(Updated at 9:26 a.m.)
BP hiring fishing boats to help
The Louisiana Department of Environmental Protection posted this notice:
"BP is looking to contract with vessels for hire (shrimp boats, oyster boats, etc.) to deploy boom in the Gulf of Mexico. The response contractors for this program are already collecting information on vessels. Specifically, they need the name, owner, dimensions, characteristics (including length, draft, horsepower, etc) and other pertinent information you can provide. Direction and training will be provided and determined by area response plans based on the highest priority areas on down.
"As soon as you have gathered the relevant information on your vessel, please email that information to the managing contractor Vince Mitchell at firstname.lastname@example.org or 425-745-8017. As well, please copy BP's coordinator Grant Johnson at email@example.com."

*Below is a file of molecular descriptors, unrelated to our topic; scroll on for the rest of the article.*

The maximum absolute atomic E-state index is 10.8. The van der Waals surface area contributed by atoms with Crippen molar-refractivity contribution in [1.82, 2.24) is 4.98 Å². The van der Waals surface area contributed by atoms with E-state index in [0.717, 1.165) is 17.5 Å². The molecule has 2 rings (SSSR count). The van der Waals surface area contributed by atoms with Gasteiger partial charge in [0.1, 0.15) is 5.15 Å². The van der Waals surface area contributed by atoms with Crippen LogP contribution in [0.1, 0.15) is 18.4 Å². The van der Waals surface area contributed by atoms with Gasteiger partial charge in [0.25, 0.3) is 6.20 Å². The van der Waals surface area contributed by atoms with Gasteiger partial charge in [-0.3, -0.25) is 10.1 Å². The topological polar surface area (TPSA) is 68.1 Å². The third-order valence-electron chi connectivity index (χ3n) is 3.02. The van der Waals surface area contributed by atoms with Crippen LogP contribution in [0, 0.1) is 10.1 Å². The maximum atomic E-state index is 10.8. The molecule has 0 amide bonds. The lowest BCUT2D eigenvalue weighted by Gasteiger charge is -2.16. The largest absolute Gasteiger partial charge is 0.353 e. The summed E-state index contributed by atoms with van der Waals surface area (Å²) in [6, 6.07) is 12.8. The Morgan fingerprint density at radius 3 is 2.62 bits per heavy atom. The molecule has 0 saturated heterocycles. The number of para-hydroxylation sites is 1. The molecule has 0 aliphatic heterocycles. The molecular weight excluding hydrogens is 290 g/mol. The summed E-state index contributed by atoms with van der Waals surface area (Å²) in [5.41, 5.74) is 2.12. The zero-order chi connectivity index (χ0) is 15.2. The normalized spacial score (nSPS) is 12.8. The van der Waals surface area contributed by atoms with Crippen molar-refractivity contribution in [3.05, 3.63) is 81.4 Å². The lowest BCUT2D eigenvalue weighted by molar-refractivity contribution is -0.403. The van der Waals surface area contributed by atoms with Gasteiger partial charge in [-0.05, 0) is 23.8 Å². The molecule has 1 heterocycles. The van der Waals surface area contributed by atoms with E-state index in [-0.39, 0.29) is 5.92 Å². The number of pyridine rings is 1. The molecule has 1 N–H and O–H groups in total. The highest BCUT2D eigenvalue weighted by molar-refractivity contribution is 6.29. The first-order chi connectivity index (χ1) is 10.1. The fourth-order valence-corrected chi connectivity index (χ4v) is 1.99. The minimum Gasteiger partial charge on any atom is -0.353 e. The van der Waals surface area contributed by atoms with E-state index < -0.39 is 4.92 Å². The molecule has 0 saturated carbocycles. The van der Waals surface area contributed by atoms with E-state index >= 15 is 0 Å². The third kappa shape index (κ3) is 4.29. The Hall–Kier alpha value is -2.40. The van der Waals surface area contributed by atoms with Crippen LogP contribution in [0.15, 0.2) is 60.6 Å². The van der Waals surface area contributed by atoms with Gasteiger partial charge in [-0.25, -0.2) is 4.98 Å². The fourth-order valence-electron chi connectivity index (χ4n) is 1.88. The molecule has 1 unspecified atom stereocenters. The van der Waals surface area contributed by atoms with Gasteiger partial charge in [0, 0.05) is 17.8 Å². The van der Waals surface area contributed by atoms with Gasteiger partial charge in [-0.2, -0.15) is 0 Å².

(Updated at 9:19 p.m.)
Floridians: What now?
For many residents and businesses along Florida's Panhandle, the oil spill has been met with uncertainty, CNN affiliate WALA reports.
The question for many Floridians bracing for the oil spill to head their way isn't why, or how, but simply, what to do now?
"I guess one thing about hurricanes is you know what you can do," Santa Rosa County Chamber of Commerce President Meg Peltier told WALA. "You go to the store, you shop, you buy all your goodies and you get ready. People want to get ready for this, but they don't know what to do," Peltier said.